unfairandlovely: the fight against colorism
One of the most common advertisements on Indian television is for a fairness cream, very creatively called Fair and Lovely, that supposedly lightens one’s skin color by two shades. Since 1975, these advertisements have featured a young girl with the lack of something, be it confidence, a job, or a husband. Then, a female figure helps this poor, poor girl by handing her the tube of Fair and Lovely, and after using it she becomes radiant, gorgeous, and the object of everyone else’s envy after all her dreams come true.
Gender-swapped and introduced after 2005, new advertisements aimed towards the male population introduced Fair and Handsome — the fairness cream for men. In India, this obsession with fairness starts as early as childhood. It is a common practice for children to be scrubbed with turmeric paste, milk, and honey to lighten their skin color. In a culture where arranged marriages are the norm, being fair is often used as selling point for a prospective bride or groom. Throughout one’s life, the idea of being fair is tied to beauty.
Not only is this an unreasonable beauty standard, but it also promotes a kind of societal segregation on the basis of skin color, often called colorism. Darker women end up perceiving themselves as inadequate, not beautiful, and incapable. A society that perpetuates colorism often withholds opportunities from women of darker skin, with Indian cinema being the greatest testament to the bias that “fair is beautiful.” This attitude is as harmful as body shaming. No one should have to deal with such an unreasonable point of view.
In response to this illogical demand of society to be fair skinned, Pax Jones along with sisters Mirusha and Yanusha Yogarajah, all students from University of Texas, have launched a campaign on social media called #unfairandlovely, which brings to light this stigma. By allowing all women to publicly accept themselves by posting selfies with the hashtag, such forms of social change are rapidly gaining popularity among Indian youth. While this movement is a step forward towards rationality, inclusion, and feminism, I still think that it should be more inclusive of men and people in the non-binary gender spectrum. Although I will also say that women face greater pressure to adhere to beauty standards than men. It’s high time all people of color “celebrated the melanin” in their skin.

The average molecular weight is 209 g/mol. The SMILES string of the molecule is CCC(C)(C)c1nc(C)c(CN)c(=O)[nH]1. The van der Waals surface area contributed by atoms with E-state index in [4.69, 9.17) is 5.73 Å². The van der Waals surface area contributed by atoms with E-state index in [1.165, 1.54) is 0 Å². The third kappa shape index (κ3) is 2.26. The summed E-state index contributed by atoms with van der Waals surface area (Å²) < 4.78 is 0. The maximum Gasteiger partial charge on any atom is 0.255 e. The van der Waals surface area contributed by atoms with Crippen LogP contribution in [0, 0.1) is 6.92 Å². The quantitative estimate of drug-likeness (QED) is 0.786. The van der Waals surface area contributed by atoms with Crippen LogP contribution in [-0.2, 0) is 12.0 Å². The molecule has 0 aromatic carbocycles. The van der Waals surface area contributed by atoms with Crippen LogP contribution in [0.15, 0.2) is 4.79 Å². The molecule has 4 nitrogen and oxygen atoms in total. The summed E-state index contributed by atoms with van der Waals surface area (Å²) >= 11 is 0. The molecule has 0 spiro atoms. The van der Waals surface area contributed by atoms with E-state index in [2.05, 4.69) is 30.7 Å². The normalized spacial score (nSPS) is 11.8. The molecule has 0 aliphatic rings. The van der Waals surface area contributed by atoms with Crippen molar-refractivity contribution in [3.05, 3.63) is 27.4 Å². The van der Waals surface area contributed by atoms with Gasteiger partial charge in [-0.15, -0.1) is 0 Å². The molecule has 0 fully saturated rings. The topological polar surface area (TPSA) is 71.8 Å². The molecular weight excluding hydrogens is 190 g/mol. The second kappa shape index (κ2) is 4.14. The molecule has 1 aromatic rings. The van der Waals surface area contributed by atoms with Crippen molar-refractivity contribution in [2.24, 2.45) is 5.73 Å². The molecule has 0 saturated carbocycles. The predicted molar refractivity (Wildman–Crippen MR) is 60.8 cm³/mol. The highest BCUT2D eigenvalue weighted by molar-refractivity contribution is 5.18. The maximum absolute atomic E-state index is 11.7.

While colorism is definitely an issue, it is also interesting to question how such beauty standards came into place in India. One might say that, with its history of colonization by the British, having whiter skin came to be associated with beauty. It also could be due to the fact that staying indoors came to be associated with wealth and a higher class status.
However, Hindu mythology often speaks of dark-skinned gods, goddesses and royalty, venerating such figures, and speaking of the beauty of their dark skin. While this is not representative of all of India, it does represent a portion of it, where colorism is dominant. Were these stories created at the time to fight against colorism or did somehow, with the passage of time, the perception of dark skin shift?
It’s not just India that needs to face the injustice of its beauty standards, but also the rest of the world. Beauty standards are a threat to diversity and self-expression. It doesn’t matter if a person has dark skin, a curvy body, or curly hair. It is unhealthy for a society to push its people to model one frame of beauty. Now, this may be obvious, but people have a right to their own body and they have a right to not be judged for it. If you’ve read Scott Westerfeld’s book, Uglies, you will see the world where everyone has the same beauty standards as nothing short of a dystopia.